I’m currently working on a Node.js application that runs within a Docker container. I wanted the container to auto-restart whenever it crashed and I found out that this task could be accomplished with tools like PM2 and forever.
I decided to give PM2 a try. Unfortunately, it kept restarting the container in an endless loop. Through my
research, I discovered that
pm2 was not meant to run within Docker and that
pm2-runtime should be used instead.
More details can be found on PM2’s official website.
That is, instead of calling:
pm2 start app.js
One should call:
pm2-runtime start app.js
pm2-runtime stopped the restart loop. However, I realized that PM2 was much more than an
auto-restart script and offered many capabilities that appeared to overlap with Docker’s. It didn’t feel right.
My suspicions were confirmed when I stumbled upon this article on Docker’s official blog.
Here’s the relevant snippet:
Except for local development, don’t wrap your node startup commands with anything. Don’t use npm, nodemon, etc. Have your Dockerfile CMD be something like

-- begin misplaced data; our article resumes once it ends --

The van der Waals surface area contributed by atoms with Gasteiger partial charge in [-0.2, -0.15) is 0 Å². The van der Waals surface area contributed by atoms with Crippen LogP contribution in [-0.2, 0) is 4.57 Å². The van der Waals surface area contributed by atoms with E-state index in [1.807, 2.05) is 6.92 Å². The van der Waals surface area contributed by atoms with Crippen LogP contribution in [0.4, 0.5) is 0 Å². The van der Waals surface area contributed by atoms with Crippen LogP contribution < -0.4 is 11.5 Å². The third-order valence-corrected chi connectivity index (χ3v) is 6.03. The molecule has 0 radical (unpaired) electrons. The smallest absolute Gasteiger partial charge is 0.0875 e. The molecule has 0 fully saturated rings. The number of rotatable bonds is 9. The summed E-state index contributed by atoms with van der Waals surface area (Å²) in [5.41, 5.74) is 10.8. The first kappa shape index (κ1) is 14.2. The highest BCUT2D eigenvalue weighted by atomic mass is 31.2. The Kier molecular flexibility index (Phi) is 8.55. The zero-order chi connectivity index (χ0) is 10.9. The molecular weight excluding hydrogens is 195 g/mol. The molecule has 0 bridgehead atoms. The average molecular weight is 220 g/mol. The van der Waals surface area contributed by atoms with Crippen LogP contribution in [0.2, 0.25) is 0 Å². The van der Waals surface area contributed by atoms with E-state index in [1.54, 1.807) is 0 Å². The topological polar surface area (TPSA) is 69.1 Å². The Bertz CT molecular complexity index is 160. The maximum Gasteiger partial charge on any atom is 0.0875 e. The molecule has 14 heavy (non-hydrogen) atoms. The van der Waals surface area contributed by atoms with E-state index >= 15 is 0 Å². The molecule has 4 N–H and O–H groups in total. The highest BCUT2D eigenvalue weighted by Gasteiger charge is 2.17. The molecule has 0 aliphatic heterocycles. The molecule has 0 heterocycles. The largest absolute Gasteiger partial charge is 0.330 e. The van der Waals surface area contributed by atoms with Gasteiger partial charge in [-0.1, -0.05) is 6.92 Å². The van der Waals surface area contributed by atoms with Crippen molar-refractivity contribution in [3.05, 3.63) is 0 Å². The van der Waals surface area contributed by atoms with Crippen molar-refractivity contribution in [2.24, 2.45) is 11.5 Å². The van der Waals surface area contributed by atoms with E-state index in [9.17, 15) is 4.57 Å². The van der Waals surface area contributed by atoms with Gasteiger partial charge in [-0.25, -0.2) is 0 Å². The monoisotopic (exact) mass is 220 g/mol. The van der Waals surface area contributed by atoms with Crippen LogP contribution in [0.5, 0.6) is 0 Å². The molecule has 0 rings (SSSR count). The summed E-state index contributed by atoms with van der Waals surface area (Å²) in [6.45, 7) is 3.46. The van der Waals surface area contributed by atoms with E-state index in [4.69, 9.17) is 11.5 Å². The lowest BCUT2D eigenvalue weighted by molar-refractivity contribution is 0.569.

[“node”, “file-to-start.js”]and you’ll have an easier time managing and replacing your containers.
Nodemon and other “file watchers” are necessary in development, but one big win for adopting Docker in your Node.js apps is that Docker takes over the job of what we used to use pm2, nodemon, forever, and systemd for on servers. (emphasis mine)
By launching my application directly with Node, Docker was now able to auto-restart the container whenever it crashed.
All I had to do was to specify a restart policy
docker-compose.yml file. I settled on
restart: always. Assuming your container is named
docker-compose.yml file would thus look like this:
1... 2services: 3 container-example: 4 ... 5 restart: always